Tea originated in China, as legend has it, 5,000 years ago with Chinese emperor Shen Nung claiming the health benefits of tea in 2737 BC. However it was Ceylon (now Sri Lanka) that made tea famous in the 19th and 20th Centuries.

Scotsman James Taylor is attributed to planting the first tea estate in Sri Lanka. It was in 1867 that Taylor planted 20 acres of tea on the Loolecondera estate (of which he was superintendent). It was here he perfected the technique of fine plucking – `two leaves and a bud.’

Ceylon tea became the front-runner of the industry and was much loved for its unmatched quality and variety. The alchemy of land, sun and rain in the Paradise Island of Ceylon, as it was known then, presented the ideal climatic conditions for cultivation of tea. Ceylon added a new dimension to tea by producing variations in taste, quality, character and appearance, largely based on terroir of the region. Ceylon tea with its distinct taste and character became every consumer’s favourite cuppa.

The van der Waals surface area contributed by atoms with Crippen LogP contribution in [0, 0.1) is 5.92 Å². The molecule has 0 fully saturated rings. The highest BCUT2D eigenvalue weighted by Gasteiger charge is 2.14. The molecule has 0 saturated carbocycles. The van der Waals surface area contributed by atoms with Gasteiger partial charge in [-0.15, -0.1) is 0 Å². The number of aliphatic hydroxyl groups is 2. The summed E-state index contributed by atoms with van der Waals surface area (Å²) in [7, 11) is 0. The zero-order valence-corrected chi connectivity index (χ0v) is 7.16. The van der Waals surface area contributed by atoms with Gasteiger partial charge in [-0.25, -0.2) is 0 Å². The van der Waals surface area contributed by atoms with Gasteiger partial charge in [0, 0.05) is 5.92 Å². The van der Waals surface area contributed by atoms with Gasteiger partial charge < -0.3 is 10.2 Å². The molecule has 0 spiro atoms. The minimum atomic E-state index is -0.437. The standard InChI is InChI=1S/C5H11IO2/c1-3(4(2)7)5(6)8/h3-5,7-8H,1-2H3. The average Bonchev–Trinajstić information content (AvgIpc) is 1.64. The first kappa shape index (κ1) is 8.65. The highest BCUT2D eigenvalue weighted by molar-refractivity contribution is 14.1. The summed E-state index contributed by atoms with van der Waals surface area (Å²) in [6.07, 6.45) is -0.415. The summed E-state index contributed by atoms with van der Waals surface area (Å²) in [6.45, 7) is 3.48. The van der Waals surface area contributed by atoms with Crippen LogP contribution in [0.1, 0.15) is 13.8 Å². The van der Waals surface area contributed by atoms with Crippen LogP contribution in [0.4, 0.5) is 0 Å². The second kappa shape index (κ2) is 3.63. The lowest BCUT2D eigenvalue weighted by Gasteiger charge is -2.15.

However this changed when the Ceylon Tea industry was taken over by multinationals about 40 years ago. Their criteria for success changed from quality, authenticity and in some cases to freshness, to more commercial and profit oriented factors. They moved away from Ceylon tea to multi origin blends, a mixture of tea from several countries, to offer a cheaper product. Thus they commoditized tea and this led to a decline in demand for Ceylon tea – which was neither a commodity or cheap.

When Merrill J. Fernando embarked on his journey in tea, almost 58 years ago, he sought to bring quality tea,Ceylon tea, back to consumers. Choosing to remain faithful to Ceylon Tea, acknowledged the finest tea on earth, Dilmah introduced lovers of fine tea to the pioneering concept of tea ‘picked, perfected and packed’ at origin. Single Origin Tea.